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Fitting A Supercharger To Your 4WD

Fitting A Supercharger To Your 4WD

When you’re driving off road one thing you can never have too much of is torque. Modern smart transmissions will get you through a lot of rough ground but at the end of the day you can’t beat sheer pulling power, especially if you’re towing a trailer or carrying a heavy load. In soft ground, on slopes or dragging yourself up a rock crawl, having plenty of torque will give you more control and more ability to power through the toughest patches.

Diesel engines are naturally torquey, but there are ways to boost them even more. One of those is fitting a supercharger. These aren’t all that common any more, with turbos taking up most of the market, but they’re well worth looking at. Turbochargers are driven by the exhaust gas coming out of your engine; that makes them very efficient. Superchargers are mechanically powered direct from the engine, which makes them less efficient but better at delivering sheer power. If you’re running a high performance sports car a turbo is definitely what you want, but when you need to coax three tons of wagon and gear through loose sand a supercharger takes a lot of beating.

We fitted a Bullet supercharger to a 100-series Landcruiser with a 4.5 litre engine. This kit is a twin-screw charger powered by a crankshaft drive belt, and it comes with everything you need to mount it right down to CNC-cut brackets and an easy to follow set of instructions. Once we had it installed we set off for a varied local route that seemed like a good place to test it out.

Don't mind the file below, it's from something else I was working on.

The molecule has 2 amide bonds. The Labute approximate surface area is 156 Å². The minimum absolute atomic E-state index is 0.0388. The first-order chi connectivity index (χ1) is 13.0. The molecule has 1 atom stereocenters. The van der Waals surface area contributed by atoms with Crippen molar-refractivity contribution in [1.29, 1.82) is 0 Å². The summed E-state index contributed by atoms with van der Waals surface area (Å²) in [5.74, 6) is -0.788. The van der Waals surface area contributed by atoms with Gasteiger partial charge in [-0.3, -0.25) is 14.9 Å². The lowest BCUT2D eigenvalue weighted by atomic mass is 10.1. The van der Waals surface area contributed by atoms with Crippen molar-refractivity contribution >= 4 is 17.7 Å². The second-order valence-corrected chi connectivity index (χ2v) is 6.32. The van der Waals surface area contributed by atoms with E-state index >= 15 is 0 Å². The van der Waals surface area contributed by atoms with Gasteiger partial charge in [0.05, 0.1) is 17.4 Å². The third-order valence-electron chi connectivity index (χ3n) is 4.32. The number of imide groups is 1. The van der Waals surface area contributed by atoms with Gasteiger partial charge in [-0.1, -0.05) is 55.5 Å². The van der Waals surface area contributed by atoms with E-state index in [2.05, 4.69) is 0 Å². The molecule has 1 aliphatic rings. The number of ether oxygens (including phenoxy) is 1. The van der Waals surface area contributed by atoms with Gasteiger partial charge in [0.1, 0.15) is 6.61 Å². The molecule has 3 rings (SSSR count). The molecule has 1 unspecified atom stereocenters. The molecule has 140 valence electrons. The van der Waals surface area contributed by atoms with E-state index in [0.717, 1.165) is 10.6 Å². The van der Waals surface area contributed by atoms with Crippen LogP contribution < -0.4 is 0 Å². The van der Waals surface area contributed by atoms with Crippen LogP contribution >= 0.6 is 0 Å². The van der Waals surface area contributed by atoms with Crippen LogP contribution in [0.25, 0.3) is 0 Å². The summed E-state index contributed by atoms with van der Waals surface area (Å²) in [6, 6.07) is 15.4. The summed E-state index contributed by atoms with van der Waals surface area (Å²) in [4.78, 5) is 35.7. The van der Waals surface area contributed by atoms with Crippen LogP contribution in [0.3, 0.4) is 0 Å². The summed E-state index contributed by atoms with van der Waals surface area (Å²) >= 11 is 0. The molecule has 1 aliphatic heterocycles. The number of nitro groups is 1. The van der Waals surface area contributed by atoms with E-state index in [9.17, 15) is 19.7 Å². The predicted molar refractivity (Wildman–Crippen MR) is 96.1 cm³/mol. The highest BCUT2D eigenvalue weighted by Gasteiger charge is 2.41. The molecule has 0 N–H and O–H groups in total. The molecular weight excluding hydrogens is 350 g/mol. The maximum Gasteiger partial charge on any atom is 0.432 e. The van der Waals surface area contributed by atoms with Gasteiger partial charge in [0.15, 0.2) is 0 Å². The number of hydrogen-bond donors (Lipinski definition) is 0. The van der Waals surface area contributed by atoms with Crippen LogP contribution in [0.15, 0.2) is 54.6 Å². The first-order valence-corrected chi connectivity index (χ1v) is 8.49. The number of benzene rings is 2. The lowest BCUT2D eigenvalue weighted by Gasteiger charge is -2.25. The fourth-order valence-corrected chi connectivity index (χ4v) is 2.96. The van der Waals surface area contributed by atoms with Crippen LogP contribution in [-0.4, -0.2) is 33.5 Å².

The supercharger gives a fairly low 5psi pressure boost, so we weren’t too sure what to expect from it. Bullet say this gives an impressive power and torque boost without stressing the engine, and that makes sense – with claimed torque increases of close to 50%, and power increased by about a third, standard components are probably working about as hard as they can. More boost might be possible but you’d probably want to spend a lot of money upgrading other bits too. Anyway, as our test showed, it’s not really worth it – the Bullet does an awesome job the way it is.

Even on the way to the track we noticed the engine responding more quickly and delivering a lot more grunt, but it was when we hit the rough stuff it really became obvious. What’s most noticeable isn’t really the extra torque; it’s how fast it kicks in. Ever cursed the lag on your turbo? Forget it. With a supercharger the boost is instantaneous, delivering more power the moment you ask for it. That makes the upgrade worthwhile on its own. There is a real increase in pulling power too. Mud that would have been touch and go before suddenly became simple; the cruiser just powered smoothly through. It felt a lot more confident on steep slopes too, with the rapid supercharger response making it much easier to control.

If you’re going to fit a supercharger you need to know your way around the engine reasonably well, but for most 4wd enthusiasts who do a bit of their own maintenance it’s not a hard job. Just make sure your transmission is in top shape before you start, because it’s going to have a lot more power fed through it after the upgrade. The charger itself might be a bolt-on accessory but it works as part of your engine and you’ll need to add it to your maintenance tasks. Overall this isn’t a big deal though, and the performance you’ll gain makes it well worth the effort.